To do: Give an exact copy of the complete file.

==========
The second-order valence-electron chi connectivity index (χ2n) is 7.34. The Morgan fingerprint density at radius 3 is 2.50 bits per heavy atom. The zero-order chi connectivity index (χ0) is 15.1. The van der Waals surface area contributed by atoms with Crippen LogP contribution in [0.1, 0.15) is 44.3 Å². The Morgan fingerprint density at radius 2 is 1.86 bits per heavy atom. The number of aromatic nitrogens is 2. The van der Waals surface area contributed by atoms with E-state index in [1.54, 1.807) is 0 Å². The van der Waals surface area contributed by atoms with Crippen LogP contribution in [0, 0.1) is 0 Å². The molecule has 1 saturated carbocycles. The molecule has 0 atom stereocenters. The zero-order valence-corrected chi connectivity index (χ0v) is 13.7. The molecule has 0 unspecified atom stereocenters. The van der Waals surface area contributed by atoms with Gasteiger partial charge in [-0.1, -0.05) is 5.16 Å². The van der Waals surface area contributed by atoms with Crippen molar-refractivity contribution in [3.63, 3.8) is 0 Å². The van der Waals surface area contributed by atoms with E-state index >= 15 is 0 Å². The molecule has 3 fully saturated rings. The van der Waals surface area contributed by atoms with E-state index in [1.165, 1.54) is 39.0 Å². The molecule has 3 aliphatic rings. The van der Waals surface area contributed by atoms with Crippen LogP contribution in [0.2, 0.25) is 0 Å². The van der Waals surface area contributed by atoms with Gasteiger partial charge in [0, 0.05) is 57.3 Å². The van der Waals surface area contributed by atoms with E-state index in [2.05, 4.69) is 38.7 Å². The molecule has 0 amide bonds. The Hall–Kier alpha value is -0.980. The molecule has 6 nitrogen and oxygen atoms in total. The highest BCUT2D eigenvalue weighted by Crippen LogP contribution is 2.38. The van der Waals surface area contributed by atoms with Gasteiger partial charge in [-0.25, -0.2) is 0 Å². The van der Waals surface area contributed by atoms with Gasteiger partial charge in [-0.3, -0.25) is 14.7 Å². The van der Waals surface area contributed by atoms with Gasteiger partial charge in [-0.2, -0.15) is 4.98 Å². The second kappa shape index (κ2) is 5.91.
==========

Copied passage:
The second-order valence-electron chi connectivity index (χ2n) is 7.34. The Morgan fingerprint density at radius 3 is 2.50 bits per heavy atom. The zero-order chi connectivity index (χ0) is 15.1. The van der Waals surface area contributed by atoms with Crippen LogP contribution in [0.1, 0.15) is 44.3 Å². The Morgan fingerprint density at radius 2 is 1.86 bits per heavy atom. The number of aromatic nitrogens is 2. The van der Waals surface area contributed by atoms with E-state index in [1.54, 1.807) is 0 Å². The van der Waals surface area contributed by atoms with Crippen LogP contribution in [0, 0.1) is 0 Å². The molecule has 1 saturated carbocycles. The molecule has 0 atom stereocenters. The zero-order valence-corrected chi connectivity index (χ0v) is 13.7. The molecule has 0 unspecified atom stereocenters. The van der Waals surface area contributed by atoms with Gasteiger partial charge in [-0.1, -0.05) is 5.16 Å². The van der Waals surface area contributed by atoms with Crippen molar-refractivity contribution in [3.63, 3.8) is 0 Å². The van der Waals surface area contributed by atoms with E-state index >= 15 is 0 Å². The molecule has 3 fully saturated rings. The van der Waals surface area contributed by atoms with E-state index in [1.165, 1.54) is 39.0 Å². The molecule has 3 aliphatic rings. The van der Waals surface area contributed by atoms with Crippen LogP contribution in [0.2, 0.25) is 0 Å². The van der Waals surface area contributed by atoms with Gasteiger partial charge in [0, 0.05) is 57.3 Å². The van der Waals surface area contributed by atoms with E-state index in [2.05, 4.69) is 38.7 Å². The molecule has 0 amide bonds. The Hall–Kier alpha value is -0.980. The molecule has 6 nitrogen and oxygen atoms in total. The highest BCUT2D eigenvalue weighted by Crippen LogP contribution is 2.38. The van der Waals surface area contributed by atoms with Gasteiger partial charge in [-0.25, -0.2) is 0 Å². The van der Waals surface area contributed by atoms with Gasteiger partial charge in [-0.3, -0.25) is 14.7 Å². The van der Waals surface area contributed by atoms with Gasteiger partial charge in [-0.2, -0.15) is 4.98 Å². The second kappa shape index (κ2) is 5.91.